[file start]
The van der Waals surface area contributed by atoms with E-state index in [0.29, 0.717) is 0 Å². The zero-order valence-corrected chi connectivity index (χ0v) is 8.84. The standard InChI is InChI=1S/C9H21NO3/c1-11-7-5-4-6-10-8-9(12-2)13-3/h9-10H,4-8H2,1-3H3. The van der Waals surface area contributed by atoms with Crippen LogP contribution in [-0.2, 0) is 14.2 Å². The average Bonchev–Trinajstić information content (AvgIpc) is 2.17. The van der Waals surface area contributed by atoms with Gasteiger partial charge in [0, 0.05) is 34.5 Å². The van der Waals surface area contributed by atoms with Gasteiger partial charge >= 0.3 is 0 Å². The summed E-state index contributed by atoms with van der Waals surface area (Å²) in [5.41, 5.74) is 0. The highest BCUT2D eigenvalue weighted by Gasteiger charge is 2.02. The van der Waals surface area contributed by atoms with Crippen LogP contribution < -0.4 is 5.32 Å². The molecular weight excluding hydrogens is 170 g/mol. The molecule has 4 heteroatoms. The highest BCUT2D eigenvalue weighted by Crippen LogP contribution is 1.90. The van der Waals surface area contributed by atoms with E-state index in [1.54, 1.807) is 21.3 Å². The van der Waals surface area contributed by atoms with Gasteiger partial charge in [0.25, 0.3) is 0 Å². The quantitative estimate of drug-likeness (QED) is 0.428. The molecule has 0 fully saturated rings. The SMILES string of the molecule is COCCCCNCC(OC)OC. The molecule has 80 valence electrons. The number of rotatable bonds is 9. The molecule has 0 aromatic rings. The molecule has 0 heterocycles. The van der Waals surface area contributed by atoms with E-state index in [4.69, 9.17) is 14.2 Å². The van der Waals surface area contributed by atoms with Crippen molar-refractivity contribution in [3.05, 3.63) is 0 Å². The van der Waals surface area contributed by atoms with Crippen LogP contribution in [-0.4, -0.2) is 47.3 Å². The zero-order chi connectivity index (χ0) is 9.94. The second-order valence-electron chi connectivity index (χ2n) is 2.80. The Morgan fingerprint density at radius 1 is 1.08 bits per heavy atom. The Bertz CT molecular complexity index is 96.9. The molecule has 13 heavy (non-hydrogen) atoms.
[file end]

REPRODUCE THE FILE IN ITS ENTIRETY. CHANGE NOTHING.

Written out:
The van der Waals surface area contributed by atoms with E-state index in [0.29, 0.717) is 0 Å². The zero-order valence-corrected chi connectivity index (χ0v) is 8.84. The standard InChI is InChI=1S/C9H21NO3/c1-11-7-5-4-6-10-8-9(12-2)13-3/h9-10H,4-8H2,1-3H3. The van der Waals surface area contributed by atoms with Crippen LogP contribution in [-0.2, 0) is 14.2 Å². The average Bonchev–Trinajstić information content (AvgIpc) is 2.17. The van der Waals surface area contributed by atoms with Gasteiger partial charge in [0, 0.05) is 34.5 Å². The van der Waals surface area contributed by atoms with Gasteiger partial charge >= 0.3 is 0 Å². The summed E-state index contributed by atoms with van der Waals surface area (Å²) in [5.41, 5.74) is 0. The highest BCUT2D eigenvalue weighted by Gasteiger charge is 2.02. The van der Waals surface area contributed by atoms with Crippen LogP contribution < -0.4 is 5.32 Å². The molecular weight excluding hydrogens is 170 g/mol. The molecule has 4 heteroatoms. The highest BCUT2D eigenvalue weighted by Crippen LogP contribution is 1.90. The van der Waals surface area contributed by atoms with E-state index in [1.54, 1.807) is 21.3 Å². The van der Waals surface area contributed by atoms with Gasteiger partial charge in [0.25, 0.3) is 0 Å². The quantitative estimate of drug-likeness (QED) is 0.428. The molecule has 0 fully saturated rings. The SMILES string of the molecule is COCCCCNCC(OC)OC. The molecule has 80 valence electrons. The number of rotatable bonds is 9. The molecule has 0 aromatic rings. The molecule has 0 heterocycles. The van der Waals surface area contributed by atoms with E-state index in [4.69, 9.17) is 14.2 Å². The van der Waals surface area contributed by atoms with Crippen molar-refractivity contribution in [3.05, 3.63) is 0 Å². The van der Waals surface area contributed by atoms with Crippen LogP contribution in [-0.4, -0.2) is 47.3 Å². The zero-order chi connectivity index (χ0) is 9.94. The second-order valence-electron chi connectivity index (χ2n) is 2.80. The Morgan fingerprint density at radius 1 is 1.08 bits per heavy atom. The Bertz CT molecular complexity index is 96.9. The molecule has 13 heavy (non-hydrogen) atoms.